It’s been a one-night stand. That’s what I’m thinking as I lean against the shelter at the bus station and wait. Don’t ask me why I know it was a one-night stand, but I do. Neither of us said anything but I knew it and she knew it. Maybe it was the way we said we’d see each other around when we parted by her front door.
Maybe it was the look in her eyes and maybe it was the look in my eyes. Maybe it was the picture of the pretty boy on her bedside table that gave it away, the one with the dreamy eyes and floppy haircut and soft skin and far-away look on his face that she hadn’t bothered to hide and didn’t try to explain away and probably thought I wouldn’t notice. Maybe it was the phone call that she wasn’t expecting before I was leaving that put her off guard. It could have been any of these things. Or all of them. Or none of them. But it was a one-night stand, nothing more, nothing less.
Lying there this morning, though, the dim, late winter, light coming through the window, I reflected on life, love, and good times and how it can all suddenly come alive, often when you’re least expecting it. I thought about last night and how it had moved along in the way it did. We’d been to see the band and then decided to go clubbing and then danced all night to old rhythm and blues records and northern soul tunes and two-minute rock songs with blazing guitars from the sixties at a night called Helter-Skelter where we drank beer and wine and had some shots. Then we went back to the flat she shared with her friend and Jack disappeared with the other girl and I disappeared with her. That’s what makes it wonderful, I suppose. Good times come along, in the middle of all the day-in, day-out drabness of life and brighten it up, giving you a moment of memory.
I’m thinking this as I stand and watch the grey and overcast morning as the bus pulls in and the people in front of me move forward. There’s an old man who could be the same old man as was on the bus last night when I came into the city, and a middle-aged woman and a young student with his backpack and they’re moving ahead. There are office workers waiting as well behind me, not saying a lot, some saying nothing at all.
I wouldn’t normally be here as early as this but she said she had to leave, to go to a lecture early or something somewhere, she did tell me but I’d forgotten. Then my mind stops wandering and comes back to the present as the bus appears ahead of us and comes to a stop and the driver waits for a moment, as all drivers do when they arrive at bus stations, and the door opens and the other passengers get on and I walk past them and sit down.
I didn’t see Jack this morning. Then I remember he said he had things to do today. He didn’t say what, just ‘things.’ I don’t ask questions. I never do. Jack always has ‘things’ to do. And, as I’m thinking about this, the bus pulls away and heads out of the city and past the shops. I think to myself I could have spent time looking in windows and browsing in records and book and clothes shops but I didn’t and it’s a waste of a day but I can’t do anything to change it, I’m on the bus now, sitting towards the back and looking out of the window. I’m surrounded by an army of workers on their way to their own day at the corporate coal face, the corner of a dark satanic mill, or a warehouse somewhere.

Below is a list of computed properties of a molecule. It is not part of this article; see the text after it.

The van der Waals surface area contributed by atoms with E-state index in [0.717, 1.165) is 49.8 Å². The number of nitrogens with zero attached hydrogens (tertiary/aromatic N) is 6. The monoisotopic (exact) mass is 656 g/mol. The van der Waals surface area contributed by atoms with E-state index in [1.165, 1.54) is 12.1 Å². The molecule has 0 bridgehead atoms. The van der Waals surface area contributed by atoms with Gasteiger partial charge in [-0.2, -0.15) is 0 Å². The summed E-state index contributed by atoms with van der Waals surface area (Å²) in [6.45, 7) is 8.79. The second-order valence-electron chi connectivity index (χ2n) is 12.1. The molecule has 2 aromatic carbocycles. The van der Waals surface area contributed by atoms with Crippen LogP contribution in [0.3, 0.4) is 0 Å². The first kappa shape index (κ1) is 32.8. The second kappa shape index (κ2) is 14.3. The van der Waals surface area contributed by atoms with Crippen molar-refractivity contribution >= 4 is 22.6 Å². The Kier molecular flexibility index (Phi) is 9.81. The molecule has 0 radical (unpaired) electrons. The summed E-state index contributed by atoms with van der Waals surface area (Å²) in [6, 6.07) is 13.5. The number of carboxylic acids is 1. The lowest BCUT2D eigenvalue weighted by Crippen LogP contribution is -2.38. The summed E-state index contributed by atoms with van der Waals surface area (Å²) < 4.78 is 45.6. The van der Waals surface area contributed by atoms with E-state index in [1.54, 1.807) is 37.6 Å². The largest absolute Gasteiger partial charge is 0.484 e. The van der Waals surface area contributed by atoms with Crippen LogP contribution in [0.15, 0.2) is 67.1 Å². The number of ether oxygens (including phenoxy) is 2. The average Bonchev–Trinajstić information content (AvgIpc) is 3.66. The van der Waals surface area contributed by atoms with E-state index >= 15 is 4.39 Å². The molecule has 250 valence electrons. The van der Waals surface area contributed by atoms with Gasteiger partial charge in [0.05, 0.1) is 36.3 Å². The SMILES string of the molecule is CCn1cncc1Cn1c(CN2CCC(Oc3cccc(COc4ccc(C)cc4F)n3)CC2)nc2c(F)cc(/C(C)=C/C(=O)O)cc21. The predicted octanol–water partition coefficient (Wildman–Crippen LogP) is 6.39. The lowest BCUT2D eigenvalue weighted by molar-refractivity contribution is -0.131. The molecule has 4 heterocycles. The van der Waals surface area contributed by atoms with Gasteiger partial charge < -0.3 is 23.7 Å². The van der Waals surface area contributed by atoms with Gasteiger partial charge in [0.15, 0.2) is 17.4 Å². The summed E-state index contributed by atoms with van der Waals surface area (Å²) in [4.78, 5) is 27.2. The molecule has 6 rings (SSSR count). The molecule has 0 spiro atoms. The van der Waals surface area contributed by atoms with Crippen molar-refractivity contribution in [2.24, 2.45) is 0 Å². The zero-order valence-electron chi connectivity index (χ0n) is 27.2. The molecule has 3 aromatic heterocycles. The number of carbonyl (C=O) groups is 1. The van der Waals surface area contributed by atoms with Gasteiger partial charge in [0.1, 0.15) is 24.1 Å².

It reminds me that I should be looking for something similar but I’m not sure I want to. Not right now, at this stage of life when the sun is just round the corner. Why surrender my doleite playboy lifestyle for responsibility and drudgery when I’m in the bloom of the moment? I know the answer, of course, I do, it’s all down to money, spending power, and filthy lucre. One day I’ll have to succumb to its charms. But not yet. I’ll enjoy a moment of idleness first.
The man in the seat in front of me has a newspaper open. That’s if you want to call it a newspaper. It’s one of those tabloids that’s filled with gossip. It’s telling me the stories I’ve heard for weeks, of war and rumours of war, of an economy that’s going into the gutter, of people claiming benefits as more firms close down. There are headlines about what they should do about those who claim benefits, maybe force them into work, make it less easy to claim any money, or put them in the army. It says they should bring back national service for those under twenty-five. I smile to myself. Imagine me in one of their uniforms. And I couldn’t fire a gun at anyone, I know that for certain.
I look out of the window at the trees passing, the ones that have been there for centuries, that were there before me and will be after I’ve left this mortal coil. Then I reflect on last night and its wonders. The softness of her lips, her hot breath on my neck, the smoothness of her skin, the smile she had when we shared a joke. It’s a shame I won’t be seeing her again. But there you go. That’s how it happens. Let lover boy come home for his Princess and enjoy what’s rightly his, or maybe he’s back already and I just don’t know it. I was the usurper, I know that now. It doesn’t make me feel good. But that’s how it goes sometimes.
I’m going back to bed when I get home. I’m dreaming of it now, the soft warm duvet that I’m going to slide under, let its comfort envelop me on its rapture. I’ll have a couple of hours of sleep. Then it’ll be coffee and music on my stereo, funky music to liven everything up and get me ready for going out and meeting the others again tonight. But that’s for an hour or so in the future. For now, I sit back and look out of the window at the trees and the houses and the sky and close my eyes.